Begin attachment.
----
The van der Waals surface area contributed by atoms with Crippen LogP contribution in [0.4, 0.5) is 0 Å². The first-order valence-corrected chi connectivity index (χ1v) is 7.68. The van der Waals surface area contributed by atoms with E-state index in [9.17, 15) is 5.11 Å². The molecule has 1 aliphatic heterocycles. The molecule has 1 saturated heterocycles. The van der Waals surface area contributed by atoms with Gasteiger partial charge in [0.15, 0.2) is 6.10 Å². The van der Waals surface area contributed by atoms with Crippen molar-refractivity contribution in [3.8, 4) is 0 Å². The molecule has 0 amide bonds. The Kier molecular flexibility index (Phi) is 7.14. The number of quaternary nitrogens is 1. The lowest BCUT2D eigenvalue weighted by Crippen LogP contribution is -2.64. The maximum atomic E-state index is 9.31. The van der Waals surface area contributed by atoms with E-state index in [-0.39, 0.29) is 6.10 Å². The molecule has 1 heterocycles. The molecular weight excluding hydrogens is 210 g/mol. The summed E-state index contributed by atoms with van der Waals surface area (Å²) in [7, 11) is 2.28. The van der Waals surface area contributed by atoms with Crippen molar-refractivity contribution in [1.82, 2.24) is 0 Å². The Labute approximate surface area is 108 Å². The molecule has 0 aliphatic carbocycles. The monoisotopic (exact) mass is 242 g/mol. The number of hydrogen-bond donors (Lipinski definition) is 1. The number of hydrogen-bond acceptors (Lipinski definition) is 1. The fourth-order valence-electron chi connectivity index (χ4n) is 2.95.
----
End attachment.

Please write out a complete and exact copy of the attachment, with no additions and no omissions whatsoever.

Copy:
The van der Waals surface area contributed by atoms with Crippen LogP contribution in [0.4, 0.5) is 0 Å². The first-order valence-corrected chi connectivity index (χ1v) is 7.68. The van der Waals surface area contributed by atoms with E-state index in [9.17, 15) is 5.11 Å². The molecule has 1 aliphatic heterocycles. The molecule has 1 saturated heterocycles. The van der Waals surface area contributed by atoms with Gasteiger partial charge in [0.15, 0.2) is 6.10 Å². The van der Waals surface area contributed by atoms with Crippen molar-refractivity contribution in [3.8, 4) is 0 Å². The molecule has 0 amide bonds. The Kier molecular flexibility index (Phi) is 7.14. The number of quaternary nitrogens is 1. The lowest BCUT2D eigenvalue weighted by Crippen LogP contribution is -2.64. The maximum atomic E-state index is 9.31. The van der Waals surface area contributed by atoms with E-state index in [-0.39, 0.29) is 6.10 Å². The molecule has 1 heterocycles. The molecular weight excluding hydrogens is 210 g/mol. The summed E-state index contributed by atoms with van der Waals surface area (Å²) in [7, 11) is 2.28. The van der Waals surface area contributed by atoms with Crippen molar-refractivity contribution in [1.82, 2.24) is 0 Å². The Labute approximate surface area is 108 Å². The molecule has 0 aliphatic carbocycles. The monoisotopic (exact) mass is 242 g/mol. The number of hydrogen-bond donors (Lipinski definition) is 1. The number of hydrogen-bond acceptors (Lipinski definition) is 1. The fourth-order valence-electron chi connectivity index (χ4n) is 2.95.